Respect members' privacy as you integrate Facebook's new subscriber feature into your social media strategy.
It’s a feature Mashable calls a “Stalker Button.” But Facebook’s new follower tool is actually named the “subscribe” button and works sort of like Twitter with its stream of updates. Facebook started rolling out the “subscribe” feature last week to maintain their competitive edge in the social media platform marketplace.
Now, credit unions are probably wondering how to use this new Facebook tool in their social media campaigns. Businesses can leverage it in many ways but they need to understand the capabilities of the feature and how to best use them to strengthen customers relationships.
What Is The “Subscribe” Button?
The subscribe function will be found under the profile picture on anyone’s profile who has opted-in to the feature. If you choose to subscribe to a user’s Facebook page, you have the ability to decide which information you want to see like all updates, only important, just status updates, etc. It’s a lot like being a Twitter follower because by becoming a Facebook subscriber to someone’s profile, you have access to the public information that they post or publish.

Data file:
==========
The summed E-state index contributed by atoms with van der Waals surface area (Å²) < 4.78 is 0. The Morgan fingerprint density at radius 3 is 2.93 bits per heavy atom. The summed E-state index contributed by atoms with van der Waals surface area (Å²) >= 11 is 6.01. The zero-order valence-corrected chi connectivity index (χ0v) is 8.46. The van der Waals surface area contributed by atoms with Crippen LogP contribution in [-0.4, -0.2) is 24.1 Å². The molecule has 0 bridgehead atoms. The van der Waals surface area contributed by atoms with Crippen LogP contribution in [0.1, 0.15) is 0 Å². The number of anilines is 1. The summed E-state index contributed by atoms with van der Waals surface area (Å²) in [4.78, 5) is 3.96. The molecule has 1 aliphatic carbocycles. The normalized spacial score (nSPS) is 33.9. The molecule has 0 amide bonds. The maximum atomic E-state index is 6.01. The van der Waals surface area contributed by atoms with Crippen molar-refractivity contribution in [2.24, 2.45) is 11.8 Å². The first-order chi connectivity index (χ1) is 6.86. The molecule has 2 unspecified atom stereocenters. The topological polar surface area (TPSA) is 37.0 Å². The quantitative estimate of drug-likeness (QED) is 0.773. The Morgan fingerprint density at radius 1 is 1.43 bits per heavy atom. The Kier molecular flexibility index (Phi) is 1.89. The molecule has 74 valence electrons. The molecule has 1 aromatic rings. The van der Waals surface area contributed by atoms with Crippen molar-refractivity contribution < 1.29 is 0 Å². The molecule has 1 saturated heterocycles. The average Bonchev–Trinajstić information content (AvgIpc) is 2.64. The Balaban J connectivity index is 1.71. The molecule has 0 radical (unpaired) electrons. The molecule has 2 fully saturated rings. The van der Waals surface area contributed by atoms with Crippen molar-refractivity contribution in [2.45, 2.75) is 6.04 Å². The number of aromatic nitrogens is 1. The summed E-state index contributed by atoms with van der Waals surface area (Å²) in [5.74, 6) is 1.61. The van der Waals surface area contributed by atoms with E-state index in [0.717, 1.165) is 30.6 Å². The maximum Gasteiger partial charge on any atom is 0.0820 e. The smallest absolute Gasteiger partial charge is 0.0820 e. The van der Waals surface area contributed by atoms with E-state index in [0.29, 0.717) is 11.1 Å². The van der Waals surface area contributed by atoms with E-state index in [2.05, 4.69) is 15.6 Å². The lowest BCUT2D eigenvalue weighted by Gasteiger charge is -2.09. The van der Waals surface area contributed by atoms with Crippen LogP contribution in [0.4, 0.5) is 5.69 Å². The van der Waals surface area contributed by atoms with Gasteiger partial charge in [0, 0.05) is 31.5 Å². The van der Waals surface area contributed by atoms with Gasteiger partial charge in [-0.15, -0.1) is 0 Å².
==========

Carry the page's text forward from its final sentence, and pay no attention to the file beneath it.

Facebook has generally been based on symmetrical relationships, with this new subscriber feature, Facebook has begun to embrace asymmetrical relationships. In the past, Facebook has only allowed you, as an individual user, to see updates of the people that you have mutually agreed to be “friends.” But now, like Twitter and Google+, you can follow or “subscribe” to users that are not following you back, so long as their information is public.
What Does This Mean For Credit Unions?
Credit union members have had the ability to be "subscribed" to their credit union’s page, to watch their credit union’s activities for a long time on Facebook by "liking" the page and becoming a Facebook fan. However, a credit union has not similarly been able to watch their members’ activities.
With the subscribe feature, a credit union can subscribe to its members’ feeds, provided that the member has opted-in to the subscribe feature. Credit unions do need to be careful not to abuse the tool and start “stalking” their customers, for instance, by contacting their customers directly regarding a status update or a photo that the customer published. But this subscribe capability will enable credit unions to practice another form of social media listening.
For example, maybe you’ll be able to see if there’s a common theme with your customers asking their Facebook friends for loan advice. Then you can write or share an article from another source on your own Facebook page about the top five ways to get the best loan or the top 10 questions to ask when seeking a loan. This would be regarded as responsible subscribing, whereas responding directly to a customer seeking loan advice with your best loan deal and an application is bordering on stalking.
Credit unions that use the subscribe feature appropriately could gain a wealth of knowledge about their customers, but they must practice respect for member privacy.